By Mark Dovich
Armenian opposition activist Avetik Chalabyan was released from detention Wednesday about two and a half months after he was arrested on charges he has decried as politically motivated. The government’s case against him, however, remains open.
Chalabyan pledged Thursday to continue his “struggle for a free, sovereign, and mighty homeland, a just social order, and a safe and prosperous future,” in one of his first public statements since his release.
A well-known public figure and opposition activist in Armenia, Chalabyan was detained in May after pro-government news sites published leaked audio fragments of a conversation between him and a student leader at Armenia’s National Agrarian University.
The government says the tape shows Chalabyan offering 2 million drams (nearly $5,000) in order to secure the presence of 2,000 students at then-daily demonstrations aimed at forcing Prime Minister Nikol Pashinyan to resign.
Chalabyan and his supporters allege the recording was manipulated and have demanded the government release the full tape, which they say would prove Chalabyan’s innocence.
Chalabyan was a regular fixture at the rallies, which were largely organized by the opposition. Over 2,100 protesters were detained at one point or another, according to official figures, but most were freed within hours.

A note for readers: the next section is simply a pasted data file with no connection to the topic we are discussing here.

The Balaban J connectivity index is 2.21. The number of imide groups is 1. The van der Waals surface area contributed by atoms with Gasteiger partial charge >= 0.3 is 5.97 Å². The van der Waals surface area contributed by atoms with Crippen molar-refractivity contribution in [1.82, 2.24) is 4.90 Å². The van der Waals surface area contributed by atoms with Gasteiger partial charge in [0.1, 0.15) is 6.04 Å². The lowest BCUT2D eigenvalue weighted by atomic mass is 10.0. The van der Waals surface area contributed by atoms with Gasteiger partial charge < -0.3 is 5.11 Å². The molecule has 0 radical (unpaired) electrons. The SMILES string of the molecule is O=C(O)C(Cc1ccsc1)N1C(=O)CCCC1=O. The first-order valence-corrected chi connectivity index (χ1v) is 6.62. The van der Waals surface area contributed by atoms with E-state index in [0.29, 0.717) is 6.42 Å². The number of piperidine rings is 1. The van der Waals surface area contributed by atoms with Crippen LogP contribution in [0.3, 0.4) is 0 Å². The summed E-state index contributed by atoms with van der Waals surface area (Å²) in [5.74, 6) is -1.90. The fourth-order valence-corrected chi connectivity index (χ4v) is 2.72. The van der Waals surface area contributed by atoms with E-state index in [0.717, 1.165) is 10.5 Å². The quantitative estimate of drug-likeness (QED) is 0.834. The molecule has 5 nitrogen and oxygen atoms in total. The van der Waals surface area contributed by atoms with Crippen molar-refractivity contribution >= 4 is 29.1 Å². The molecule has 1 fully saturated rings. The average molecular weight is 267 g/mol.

The U.S.-based Armenian Bar Association released a statement over the weekend saying it was “deeply concerned about the lack of due process” in Chalabyan’s case. Armenian Human Rights Defender Kristinne Grigoryan has requested “clarifications” on the case from the Prosecutor General.
Despite Chalabyan’s release, the case against him remains open. At the trial’s opening Tuesday, Chalabyan accused Pashinyan of “persecuting” him and his family, referring to allegations that the government had also been pressuring his younger brother to resign from a senior post at the Central Bank.
Earlier reports in the Armenian press suggested that government officials had instructed the head of the Central Bank to force Ara Chalabyan to resign.
On Thursday, the younger Chalabyan confirmed he was “no longer working at the Central Bank,” without providing any further detail.
In a statement to CivilNet, Avetik Chalabyan’s wife, Anahit Adamyan, said her husband was being “persecuted on clear political grounds, in a blatantly fabricated criminal case” because “his views on Armenia and Artsakh’s future are clearly not in line” with the government’s.
She said “our goal is to achieve Avetik’s full acquittal in this fabricated and politically motivated persecution,” adding that his next hearing in court is set for Friday.